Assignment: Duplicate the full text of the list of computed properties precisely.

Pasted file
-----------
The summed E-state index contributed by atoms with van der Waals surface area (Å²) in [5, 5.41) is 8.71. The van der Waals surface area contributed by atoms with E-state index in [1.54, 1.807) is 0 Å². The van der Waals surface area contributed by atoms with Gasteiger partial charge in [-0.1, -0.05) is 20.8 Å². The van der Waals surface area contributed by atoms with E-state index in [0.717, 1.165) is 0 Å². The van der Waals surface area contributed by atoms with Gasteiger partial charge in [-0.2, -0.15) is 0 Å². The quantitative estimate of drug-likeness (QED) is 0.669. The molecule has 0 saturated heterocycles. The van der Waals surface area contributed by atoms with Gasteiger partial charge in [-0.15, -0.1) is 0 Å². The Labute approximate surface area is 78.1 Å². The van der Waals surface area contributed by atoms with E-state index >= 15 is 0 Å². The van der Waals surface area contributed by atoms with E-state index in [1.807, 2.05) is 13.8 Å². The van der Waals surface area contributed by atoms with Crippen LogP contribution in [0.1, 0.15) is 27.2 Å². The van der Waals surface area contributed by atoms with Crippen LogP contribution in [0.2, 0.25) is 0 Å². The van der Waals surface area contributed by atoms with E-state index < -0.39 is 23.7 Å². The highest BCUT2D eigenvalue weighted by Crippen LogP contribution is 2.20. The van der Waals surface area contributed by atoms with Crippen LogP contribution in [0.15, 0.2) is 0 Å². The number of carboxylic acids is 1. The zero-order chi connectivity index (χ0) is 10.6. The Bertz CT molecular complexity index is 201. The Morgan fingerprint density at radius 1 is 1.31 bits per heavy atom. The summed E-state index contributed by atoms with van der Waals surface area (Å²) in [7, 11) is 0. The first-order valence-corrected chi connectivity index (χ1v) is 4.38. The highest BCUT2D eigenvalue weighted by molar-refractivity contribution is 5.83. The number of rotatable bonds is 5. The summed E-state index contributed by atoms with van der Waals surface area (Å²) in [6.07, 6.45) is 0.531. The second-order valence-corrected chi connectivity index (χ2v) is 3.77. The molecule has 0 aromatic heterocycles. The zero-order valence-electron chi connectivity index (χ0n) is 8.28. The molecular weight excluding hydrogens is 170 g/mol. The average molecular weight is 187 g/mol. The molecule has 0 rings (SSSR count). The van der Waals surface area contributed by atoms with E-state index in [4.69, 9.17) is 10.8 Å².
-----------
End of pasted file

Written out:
The summed E-state index contributed by atoms with van der Waals surface area (Å²) in [5, 5.41) is 8.71. The van der Waals surface area contributed by atoms with E-state index in [1.54, 1.807) is 0 Å². The van der Waals surface area contributed by atoms with Gasteiger partial charge in [-0.1, -0.05) is 20.8 Å². The van der Waals surface area contributed by atoms with E-state index in [0.717, 1.165) is 0 Å². The van der Waals surface area contributed by atoms with Gasteiger partial charge in [-0.2, -0.15) is 0 Å². The quantitative estimate of drug-likeness (QED) is 0.669. The molecule has 0 saturated heterocycles. The van der Waals surface area contributed by atoms with Gasteiger partial charge in [-0.15, -0.1) is 0 Å². The Labute approximate surface area is 78.1 Å². The van der Waals surface area contributed by atoms with E-state index >= 15 is 0 Å². The van der Waals surface area contributed by atoms with E-state index in [1.807, 2.05) is 13.8 Å². The van der Waals surface area contributed by atoms with Crippen LogP contribution in [0.1, 0.15) is 27.2 Å². The van der Waals surface area contributed by atoms with Crippen LogP contribution in [0.2, 0.25) is 0 Å². The van der Waals surface area contributed by atoms with E-state index < -0.39 is 23.7 Å². The highest BCUT2D eigenvalue weighted by Crippen LogP contribution is 2.20. The van der Waals surface area contributed by atoms with Crippen LogP contribution in [0.15, 0.2) is 0 Å². The number of carboxylic acids is 1. The zero-order chi connectivity index (χ0) is 10.6. The Bertz CT molecular complexity index is 201. The Morgan fingerprint density at radius 1 is 1.31 bits per heavy atom. The summed E-state index contributed by atoms with van der Waals surface area (Å²) in [7, 11) is 0. The first-order valence-corrected chi connectivity index (χ1v) is 4.38. The highest BCUT2D eigenvalue weighted by molar-refractivity contribution is 5.83. The number of rotatable bonds is 5. The summed E-state index contributed by atoms with van der Waals surface area (Å²) in [6.07, 6.45) is 0.531. The second-order valence-corrected chi connectivity index (χ2v) is 3.77. The molecule has 0 aromatic heterocycles. The zero-order valence-electron chi connectivity index (χ0n) is 8.28. The molecular weight excluding hydrogens is 170 g/mol. The average molecular weight is 187 g/mol. The molecule has 0 rings (SSSR count). The van der Waals surface area contributed by atoms with E-state index in [4.69, 9.17) is 10.8 Å².